The Sochi Winter Olympics’ website lists North Korea as a participating country but doesn’t display any athlete.
Roy Choi’s Taste of South Korea
New York Times
Roy Choi grew up navigating the back streets and alleyways of a dozen Los Angeles neighborhoods. After immigrating from Seoul with his parents at age 2, his childhood was spent exploring South Central, Crenshaw and West Hollywood with a house key tied around his neck, while his parents tried to establish a business.
Buckets of his mom’s homemade kimchi were the constant, he recalls in his memoir cum cookbook, “L.A. Son.” Chili spaghetti from Bob’s Big Boy and carne asada, grilled in parking lots by his street crew, helped round out his story, which, after several twists and turns, landed him in Kogi, the city’s hottest food truck, selling his now classic Korean taco.
His latest project — Pot, a veritable Korean market, at the Line hotel in Los Angeles’s Koreatown — has sent him tromping through his deepest roots in Seoul and other parts of South Korea to find the best hot pot or red bean bun. In a recent phone conversation, he talked about opening his heart to the country’s flavors, leading hotel executives through Seoul and his advice on how to feel at home in the country’s restaurants. Below are edited excerpts from that conversation.
Patbingsoo: Koreatown’s Must-Try Dessert
If you have the sort of sweet tooth that compels you to seek out some sort of dessert after every meal, you could do worse than to be dropped in the middle of Koreatown, where you’ll find sweets pretty much everywhere: There are cinnamon-dusted pancakes called hotteoks served cartside at Gook Hwa House, and pastries at Paris Baguette.
But one of the most popular, and certainly the most fun, desserts in the neighborhood is patbingsoo, a Korean take on shaved ice that’s topped with the type of sweets and savories you’d find at Yogurtland (usually fruit, red beans and condensed milk; occasionally, Fruity Pebbles and Cap’n Crunch), plus a scoop of ice cream and maybe a garnish of whipped cream. The toppings will be neatly arranged around the ice cream on a bed of shaved ice; you are to mix everything together as you would a bowl of bibimbap, which, depending on where you fall on the scale of preferring order to chaos, you will do with great reluctance or with great glee.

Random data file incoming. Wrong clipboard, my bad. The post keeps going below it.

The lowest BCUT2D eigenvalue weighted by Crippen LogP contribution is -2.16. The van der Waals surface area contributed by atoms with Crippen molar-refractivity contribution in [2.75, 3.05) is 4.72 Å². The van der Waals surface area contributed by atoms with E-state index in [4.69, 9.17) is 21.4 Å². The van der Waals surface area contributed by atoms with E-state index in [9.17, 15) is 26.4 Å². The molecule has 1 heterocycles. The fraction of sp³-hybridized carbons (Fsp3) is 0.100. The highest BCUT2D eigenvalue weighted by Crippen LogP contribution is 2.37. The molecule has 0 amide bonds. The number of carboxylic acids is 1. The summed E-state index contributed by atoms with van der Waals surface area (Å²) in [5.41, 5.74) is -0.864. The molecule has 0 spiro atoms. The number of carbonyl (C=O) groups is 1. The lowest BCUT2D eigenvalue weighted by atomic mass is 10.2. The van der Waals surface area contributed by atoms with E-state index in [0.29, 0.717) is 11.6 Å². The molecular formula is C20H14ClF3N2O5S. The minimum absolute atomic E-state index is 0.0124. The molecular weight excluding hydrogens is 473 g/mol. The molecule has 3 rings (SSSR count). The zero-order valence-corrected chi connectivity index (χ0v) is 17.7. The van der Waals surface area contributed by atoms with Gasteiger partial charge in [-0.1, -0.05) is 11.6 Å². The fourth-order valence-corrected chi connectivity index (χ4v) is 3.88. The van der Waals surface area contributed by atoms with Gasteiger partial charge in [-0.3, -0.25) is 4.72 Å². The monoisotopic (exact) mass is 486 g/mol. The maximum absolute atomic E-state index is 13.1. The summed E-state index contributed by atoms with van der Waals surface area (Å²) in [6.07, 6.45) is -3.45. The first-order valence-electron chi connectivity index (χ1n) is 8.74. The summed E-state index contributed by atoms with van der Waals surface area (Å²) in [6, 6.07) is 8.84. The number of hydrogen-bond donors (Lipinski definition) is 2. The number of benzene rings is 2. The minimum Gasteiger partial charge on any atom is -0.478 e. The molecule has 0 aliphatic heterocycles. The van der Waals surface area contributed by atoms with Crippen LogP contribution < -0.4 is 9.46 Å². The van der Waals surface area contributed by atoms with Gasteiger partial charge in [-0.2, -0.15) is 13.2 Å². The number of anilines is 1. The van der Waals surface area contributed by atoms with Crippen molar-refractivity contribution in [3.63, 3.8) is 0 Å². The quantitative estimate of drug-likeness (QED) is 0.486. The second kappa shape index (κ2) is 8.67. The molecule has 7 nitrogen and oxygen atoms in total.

The kids these days seem to be most excited about the patbingsoo at Miss Coffee, where the dessert arrives in a huge Pyrex measuring cup, topped with a seemingly endless amount of syrup, strawberries, bananas, kiwis and bits of mochi. Purists, introverts and minimalists, however, likely would much prefer the version at Hwa Sun Ji Tea House.
Kathleen Kye on KYE Fall/Winter 2014 at New York Fashion Week
Hailing from South Korea, KYE started to gain international traction after joining Concept Korea, a small collective of Korean designers who showcase their collections together during New York Fashion Week. KYE’s successive lineup of strong garments placed themselves on our list of top Korean brands to know and they have since graduated from Concept Korea to produce their own standalone fashion show (the brand is now stocked in over 40 retailers globally). We took a quick moment with Kathleen Kye, Designer and Creative Director of KYE, to get her own words on what her Fall/Winter 2014 collection is about.
How do you feel about having your first runway in New York?
I was nervous because I don’t live here and I didn’t know how many people will turn up or how the New York crowd would like my stuff. But I think it turned out pretty well.
What to Expect From Samsung’s Next Galaxy Smartphone
Wall Street Journal
This week, Samsung Electronics made it official that its new flagship product – most likely the successor to its Galaxy S4 smartphone – will be unveiled at the Mobile World Congress in February.
The launch comes as the company tries to jumpstart its mobile business which has been suffering from tepid sales due to stiff competition. How the new smartphone is taken by the market will be key for Samsung’s future earnings growth as the majority of its profits today come from selling mobile devices.
While Samsung has officially declined to comment on upcoming products, here’s a roundup of what to expect and what may not be in the new device.